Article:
I stomped off to office in a fury, and it didn’t help that Amma looked accusingly at me as I passed within her line of vision. By noon, I was willing to do anything to stem the guilt flow. I rang up the husband. “Have you got an appointment?” “No, he’s not there right now. But I’ll get it done. And I’ll take him.” “No, I’ll come home early, I’ve cancelled the lunch.” “Don’t worry about it, I’ll take him.”

At 5 pm, I was in the husband’s office, dialling the doctor’s number. “He isn’t there yet,” the husband explained patiently. Just then, as I got through, he took the phone from me and got the appointment. At home, I climbed back into the car with them. “Are you coming with us?” asked the husband politely. “Well, yes, since I have come home early,” I offered.

At the clinic, two milk teeth safely in a paper bag, the dentist asked, “Next appointment on Wednesday?”

“Wednesday okay with you?” asked the husband solicitously. Bewildered, I nodded.

Later, he enquired casually, “You’ll be able to manage the visit on Wednesday, won’t you? After all, I did do this round.”

Well, what was the point of arguing? I had been checkmated yet again. And I thought it was only Amma who manipulated me.

First published in The Financial Express in August 2001

And To Dust We Shall Return

Not even my best friends can accuse me of being a good housekeeper. Let’s put it this way, my one talent in life is for spotting spelling and grammar mistakes, not dust. That is why, if you come to my home, you can graffiti practically any surface that is not vertical. That is also why I have a prominent sticker on my refrigerator, which reads: “You can look at the dust, but not write in it.”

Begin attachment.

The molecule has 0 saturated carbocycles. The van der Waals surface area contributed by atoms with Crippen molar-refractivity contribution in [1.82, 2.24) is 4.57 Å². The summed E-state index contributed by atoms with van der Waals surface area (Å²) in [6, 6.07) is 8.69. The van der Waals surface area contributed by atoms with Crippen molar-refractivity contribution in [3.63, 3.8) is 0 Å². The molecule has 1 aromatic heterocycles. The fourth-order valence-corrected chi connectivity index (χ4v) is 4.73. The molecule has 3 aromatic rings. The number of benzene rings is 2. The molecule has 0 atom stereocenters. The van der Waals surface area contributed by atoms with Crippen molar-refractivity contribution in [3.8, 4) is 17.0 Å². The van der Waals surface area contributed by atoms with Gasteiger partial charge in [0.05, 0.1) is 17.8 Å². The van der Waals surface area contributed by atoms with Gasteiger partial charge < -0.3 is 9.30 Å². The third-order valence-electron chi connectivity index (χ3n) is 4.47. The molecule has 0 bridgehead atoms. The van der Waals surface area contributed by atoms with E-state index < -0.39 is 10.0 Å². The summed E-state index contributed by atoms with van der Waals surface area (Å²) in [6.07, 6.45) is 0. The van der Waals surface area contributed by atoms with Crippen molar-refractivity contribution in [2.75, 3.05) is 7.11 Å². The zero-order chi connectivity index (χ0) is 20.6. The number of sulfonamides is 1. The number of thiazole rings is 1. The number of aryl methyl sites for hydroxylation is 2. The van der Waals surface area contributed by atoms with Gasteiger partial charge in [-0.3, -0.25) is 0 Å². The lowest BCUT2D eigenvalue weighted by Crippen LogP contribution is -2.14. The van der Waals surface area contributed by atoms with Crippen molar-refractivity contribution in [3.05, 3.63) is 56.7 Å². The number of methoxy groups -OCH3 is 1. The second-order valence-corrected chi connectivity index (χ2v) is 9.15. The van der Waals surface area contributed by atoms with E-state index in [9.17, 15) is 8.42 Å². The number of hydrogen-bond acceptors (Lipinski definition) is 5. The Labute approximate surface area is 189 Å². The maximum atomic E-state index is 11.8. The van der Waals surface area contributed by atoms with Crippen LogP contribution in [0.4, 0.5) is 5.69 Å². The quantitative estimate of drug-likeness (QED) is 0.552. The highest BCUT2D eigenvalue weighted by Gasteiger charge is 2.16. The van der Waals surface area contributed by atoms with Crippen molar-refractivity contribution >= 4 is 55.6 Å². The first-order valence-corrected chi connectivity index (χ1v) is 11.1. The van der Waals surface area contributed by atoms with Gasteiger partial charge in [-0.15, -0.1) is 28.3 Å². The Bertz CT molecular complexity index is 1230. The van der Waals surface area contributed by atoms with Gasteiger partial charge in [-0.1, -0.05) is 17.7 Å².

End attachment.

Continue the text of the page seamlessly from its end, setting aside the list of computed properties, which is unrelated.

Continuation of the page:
My apathy to dust began in my early childhood, when I was diagnosed by a doctor as being “allergic to dust”. Amma began a huge campaign to keep the house dust-free. Long after I had escaped to the dust of the school hostel, she was still up each morning with her duster. To be fair to her, maybe she was dusting well before my allergy surfaced. Maybe I was too young to have noticed. But then again, if she had been dusting, where did the dust that I was apparently allergic to, come from?

I, too, was taught to dust in the convent hostel where I spent the next ten years. In fact, Sister would conduct surprise checks. Swiftly she would swoop down on to my towel stand, run a finger along the wooden bar, and then hold a finger up for a critical examination. I soon learnt to choose the rooms that didn’t get direct sunlight in the mornings. The critical examination was more likely to fail that way.

But more often than not, in those years, I would dust. There were only the towel stand, my desk and the rack shelf where I kept my books, after all. But as I grew up, life became more complicated. Three surfaces yielded to a hundred more, and I gave up the battle soon enough. It seemed plain stupid to dust a surface that, three hours later, looked very “undusted”. It continues to seem stupid.

The fun began when I got married. I was back to the “just my room” formula. With a vital difference. While in school, I had been responsible only for my half of the room, here I was responsible for the other occupant’s half as well. A very messy other occupant, too, I must say. Also, no redressal systems were in place. Amma would look at me with a glare and accuse: “Your room looks like a pigsty. You must remember that you are married now.” As if marriage were a metamorphosis wherein housekeeping bloomed!